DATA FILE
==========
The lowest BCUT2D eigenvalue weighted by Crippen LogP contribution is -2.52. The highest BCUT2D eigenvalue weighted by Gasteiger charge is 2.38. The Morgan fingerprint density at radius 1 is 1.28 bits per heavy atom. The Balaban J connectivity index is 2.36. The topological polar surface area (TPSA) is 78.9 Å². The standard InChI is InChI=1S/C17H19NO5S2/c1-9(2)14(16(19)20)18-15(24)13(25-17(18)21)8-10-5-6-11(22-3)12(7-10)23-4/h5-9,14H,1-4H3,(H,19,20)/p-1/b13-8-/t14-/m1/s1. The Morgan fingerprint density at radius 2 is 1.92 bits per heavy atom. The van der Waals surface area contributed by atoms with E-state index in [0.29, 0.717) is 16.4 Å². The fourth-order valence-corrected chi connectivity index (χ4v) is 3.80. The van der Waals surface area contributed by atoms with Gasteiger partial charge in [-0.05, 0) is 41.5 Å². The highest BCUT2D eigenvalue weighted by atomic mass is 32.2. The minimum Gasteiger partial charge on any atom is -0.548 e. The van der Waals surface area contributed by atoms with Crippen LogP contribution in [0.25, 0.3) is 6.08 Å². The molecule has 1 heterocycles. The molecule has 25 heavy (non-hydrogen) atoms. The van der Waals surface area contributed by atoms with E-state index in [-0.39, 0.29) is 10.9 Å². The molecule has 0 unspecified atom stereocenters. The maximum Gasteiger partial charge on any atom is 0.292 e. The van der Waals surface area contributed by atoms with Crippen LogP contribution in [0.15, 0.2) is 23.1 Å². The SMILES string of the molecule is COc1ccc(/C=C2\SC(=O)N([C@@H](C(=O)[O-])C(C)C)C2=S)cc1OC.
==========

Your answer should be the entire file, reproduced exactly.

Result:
The lowest BCUT2D eigenvalue weighted by Crippen LogP contribution is -2.52. The highest BCUT2D eigenvalue weighted by Gasteiger charge is 2.38. The Morgan fingerprint density at radius 1 is 1.28 bits per heavy atom. The Balaban J connectivity index is 2.36. The topological polar surface area (TPSA) is 78.9 Å². The standard InChI is InChI=1S/C17H19NO5S2/c1-9(2)14(16(19)20)18-15(24)13(25-17(18)21)8-10-5-6-11(22-3)12(7-10)23-4/h5-9,14H,1-4H3,(H,19,20)/p-1/b13-8-/t14-/m1/s1. The Morgan fingerprint density at radius 2 is 1.92 bits per heavy atom. The van der Waals surface area contributed by atoms with E-state index in [0.29, 0.717) is 16.4 Å². The fourth-order valence-corrected chi connectivity index (χ4v) is 3.80. The van der Waals surface area contributed by atoms with Gasteiger partial charge in [-0.05, 0) is 41.5 Å². The highest BCUT2D eigenvalue weighted by atomic mass is 32.2. The minimum Gasteiger partial charge on any atom is -0.548 e. The van der Waals surface area contributed by atoms with Crippen LogP contribution in [0.25, 0.3) is 6.08 Å². The molecule has 1 heterocycles. The molecule has 25 heavy (non-hydrogen) atoms. The van der Waals surface area contributed by atoms with E-state index in [-0.39, 0.29) is 10.9 Å². The molecule has 0 unspecified atom stereocenters. The maximum Gasteiger partial charge on any atom is 0.292 e. The van der Waals surface area contributed by atoms with Crippen LogP contribution in [0.15, 0.2) is 23.1 Å². The SMILES string of the molecule is COc1ccc(/C=C2\SC(=O)N([C@@H](C(=O)[O-])C(C)C)C2=S)cc1OC.